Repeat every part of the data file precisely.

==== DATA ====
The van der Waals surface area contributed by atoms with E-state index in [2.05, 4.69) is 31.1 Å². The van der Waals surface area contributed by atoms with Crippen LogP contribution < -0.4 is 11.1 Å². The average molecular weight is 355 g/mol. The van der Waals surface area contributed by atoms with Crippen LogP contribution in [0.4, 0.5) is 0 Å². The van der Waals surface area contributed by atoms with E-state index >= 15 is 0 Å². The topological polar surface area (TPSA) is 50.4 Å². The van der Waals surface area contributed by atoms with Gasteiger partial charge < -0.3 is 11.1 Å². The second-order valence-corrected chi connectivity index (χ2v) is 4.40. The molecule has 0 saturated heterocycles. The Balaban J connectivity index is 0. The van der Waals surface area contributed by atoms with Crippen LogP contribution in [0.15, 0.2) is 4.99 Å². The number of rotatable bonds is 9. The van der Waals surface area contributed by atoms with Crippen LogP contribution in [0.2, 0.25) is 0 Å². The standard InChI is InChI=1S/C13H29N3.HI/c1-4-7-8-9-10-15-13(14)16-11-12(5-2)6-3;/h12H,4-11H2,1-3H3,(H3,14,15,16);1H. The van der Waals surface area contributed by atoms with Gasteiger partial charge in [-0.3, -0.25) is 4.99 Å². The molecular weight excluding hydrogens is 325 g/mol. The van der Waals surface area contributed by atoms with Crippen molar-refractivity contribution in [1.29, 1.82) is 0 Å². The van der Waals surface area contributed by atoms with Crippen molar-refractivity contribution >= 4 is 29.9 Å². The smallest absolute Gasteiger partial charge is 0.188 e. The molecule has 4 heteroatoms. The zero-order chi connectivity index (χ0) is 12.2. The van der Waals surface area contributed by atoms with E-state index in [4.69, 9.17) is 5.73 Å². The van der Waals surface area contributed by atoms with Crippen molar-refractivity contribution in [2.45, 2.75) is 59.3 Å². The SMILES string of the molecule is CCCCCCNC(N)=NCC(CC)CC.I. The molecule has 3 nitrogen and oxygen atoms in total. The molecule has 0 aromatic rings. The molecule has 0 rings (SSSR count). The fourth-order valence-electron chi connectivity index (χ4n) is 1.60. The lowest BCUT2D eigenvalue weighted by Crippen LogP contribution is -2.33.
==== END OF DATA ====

The van der Waals surface area contributed by atoms with E-state index in [2.05, 4.69) is 31.1 Å². The van der Waals surface area contributed by atoms with Crippen LogP contribution < -0.4 is 11.1 Å². The average molecular weight is 355 g/mol. The van der Waals surface area contributed by atoms with Crippen LogP contribution in [0.4, 0.5) is 0 Å². The van der Waals surface area contributed by atoms with E-state index >= 15 is 0 Å². The topological polar surface area (TPSA) is 50.4 Å². The van der Waals surface area contributed by atoms with Gasteiger partial charge < -0.3 is 11.1 Å². The second-order valence-corrected chi connectivity index (χ2v) is 4.40. The molecule has 0 saturated heterocycles. The Balaban J connectivity index is 0. The van der Waals surface area contributed by atoms with Crippen LogP contribution in [0.15, 0.2) is 4.99 Å². The number of rotatable bonds is 9. The van der Waals surface area contributed by atoms with Crippen LogP contribution in [0.2, 0.25) is 0 Å². The standard InChI is InChI=1S/C13H29N3.HI/c1-4-7-8-9-10-15-13(14)16-11-12(5-2)6-3;/h12H,4-11H2,1-3H3,(H3,14,15,16);1H. The van der Waals surface area contributed by atoms with Gasteiger partial charge in [-0.3, -0.25) is 4.99 Å². The molecular weight excluding hydrogens is 325 g/mol. The van der Waals surface area contributed by atoms with Crippen molar-refractivity contribution in [1.29, 1.82) is 0 Å². The van der Waals surface area contributed by atoms with Crippen molar-refractivity contribution >= 4 is 29.9 Å². The smallest absolute Gasteiger partial charge is 0.188 e. The molecule has 4 heteroatoms. The zero-order chi connectivity index (χ0) is 12.2. The van der Waals surface area contributed by atoms with E-state index in [4.69, 9.17) is 5.73 Å². The van der Waals surface area contributed by atoms with Crippen molar-refractivity contribution in [2.45, 2.75) is 59.3 Å². The SMILES string of the molecule is CCCCCCNC(N)=NCC(CC)CC.I. The molecule has 3 nitrogen and oxygen atoms in total. The molecule has 0 aromatic rings. The molecule has 0 rings (SSSR count). The fourth-order valence-electron chi connectivity index (χ4n) is 1.60. The lowest BCUT2D eigenvalue weighted by Crippen LogP contribution is -2.33.